Maps, Natural History Prints, and Ephemera at Swann Galleries June 6
New York—Swann Galleries’ auction of Maps & Atlases, Natural History & Historical Prints, Ephemera on Thursday, June 6 offers scarce and appealing mappings of New York and other American subjects and the Holy Land, as well as botanical and ornithological plates and books.
Among the U.S. maps is The City of New York as laid out by the Commissioners with the Surrounding Countryside, a nearly pristine final Commissioner's map of 1821 by John Randel, Jr., printed on satin, with the grid system beginning with 1st street and running northward to 155th street, streets running east to west intersected by 12 avenues running south to north, essentially the city modern day inhabitants and visitors have come to know (estimate: $10,000 to $15,000).
Another New York highlight is David Burr’s An Atlas of the State of New York, with 51 hand-colored maps, Ithaca, 1839 ($15,000 to $20,000).
Among the earliest American examples are Martin Waldseemüler’s Tabula terrae nouae, Strassburg, 1541 ($8,000 to $12,000); two maps by Theodor de Bry: Americae pars, nunc Virginia, Frankfurt, 1590, one of the most significant cartographical milestones in colonial North American history, and the most accurate 16th-century map of any part of the continent ($7,000 to $10,000) and Occidentalis Americae partis, Frankfurt 1594, created to accompany Giralamo Benzoni’s account of his travels in the Caribbean ($6,000 to $9,000); as well as Linschoten / Langren’s map of South America with a westerly orientation, Delineatio Omnium Orarum Totius Australis Partis Americae, Dictae Peruvianae, a R. de la Plata, Brasiliam, Pariam, & Castellam ..., Amsterdam, circa 1596 ($5,000 to $7,500).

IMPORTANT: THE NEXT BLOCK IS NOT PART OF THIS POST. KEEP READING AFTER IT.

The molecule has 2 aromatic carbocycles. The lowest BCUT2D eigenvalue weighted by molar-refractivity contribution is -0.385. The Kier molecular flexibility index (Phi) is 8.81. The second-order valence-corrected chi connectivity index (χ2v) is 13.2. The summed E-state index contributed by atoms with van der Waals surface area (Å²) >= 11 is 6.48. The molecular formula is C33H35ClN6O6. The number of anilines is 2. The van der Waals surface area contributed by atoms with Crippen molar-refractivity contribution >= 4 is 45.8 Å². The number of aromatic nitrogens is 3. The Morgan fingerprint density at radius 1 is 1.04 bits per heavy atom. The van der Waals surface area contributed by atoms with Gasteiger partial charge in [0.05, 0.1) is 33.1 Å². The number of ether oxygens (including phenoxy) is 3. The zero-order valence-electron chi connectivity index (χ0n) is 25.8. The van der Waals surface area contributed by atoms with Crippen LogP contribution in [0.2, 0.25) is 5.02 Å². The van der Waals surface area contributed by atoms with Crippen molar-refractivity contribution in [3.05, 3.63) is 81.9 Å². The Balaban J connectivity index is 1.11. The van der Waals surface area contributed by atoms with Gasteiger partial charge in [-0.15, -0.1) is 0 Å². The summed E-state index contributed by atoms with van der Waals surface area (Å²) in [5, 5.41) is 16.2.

Hard to find examples include Ralph Hall’s Virginia, which borrows heavily from John Smith’s 1612 map of Virginia, London, 1636 ($6,000 to $9,000); a lovely copy of the rare first state of Hugo Allard’s Novi Belgii Novaeqve Angliae nec non partes Virginiae, Amsterdam, circa 1662 ($4,000 to $6,000); and a choice example of Henry Schenck Tanner's 60-section engraved case map United States of America, Philadelphia, 1829 ($10,000 to $15,000).
A run of approximately 40 maps of the Holy Land features Jan Janssonius’s Palestina, sive Terrae Sancta Descriptio, Amsterdam, circa 1658 ($1,800 to $2,200); an exceptionally bright and clean copy of Olfert Dapper’s large bird's-eye view of Jerusalem, Amsterdam, 1677 ($800 to $1,200); Alexis Hubert Jaillot’s Hierusalem Saincte Cité de Dieu, six-sheet engraved map ($4,000 to $6,000); Matthaeus Seutter’s Prospectus Sanctae olim et celeberrimae Urbis Hierosolymae, a plan of Jerusalem after Villapondo, Augsburg, circa 1741 ($1,200 to $1,800); and an untitled composite atlas by Willem Albert Bachiene containing 12 hand-colored double-page engraved maps, Gorinchem, 1748-50 ($3,000 to $4,000).
Among other map highlights are Hartmann Schedel’s Secunda etas mundi, a wood-engraved world map from the German language edition of the Nuremberg Chronicle, 1493 ($10,000 to $15,000); Fries / Waldseemüller, Diefert Situs Orbis Hydrographorum ab eo quem Ptolomeus Posuit - Tabu Nova Orbis, with lovely wide margins, Lyons, 1535 ($4,000 to $6,000); a first state of Robert Dudley’s Asia carta di ciasete piu moderna, Florence, 1646 ($2,000 to $3,000); a mammoth unjoined 16-sheet map by Jan Janszoon Douw of ‘T Hoogh-Heemraetschap Uytwaterende Sluysen In Kennemerlandt Ende West-Vrieslandt, with Amsterdam, Leiden, late 17th century ($1,500 to $2,500); and Adrien Reland’s Imperium Japonicum, Amsterdam, circa 1720 ($1,500 to $2,500).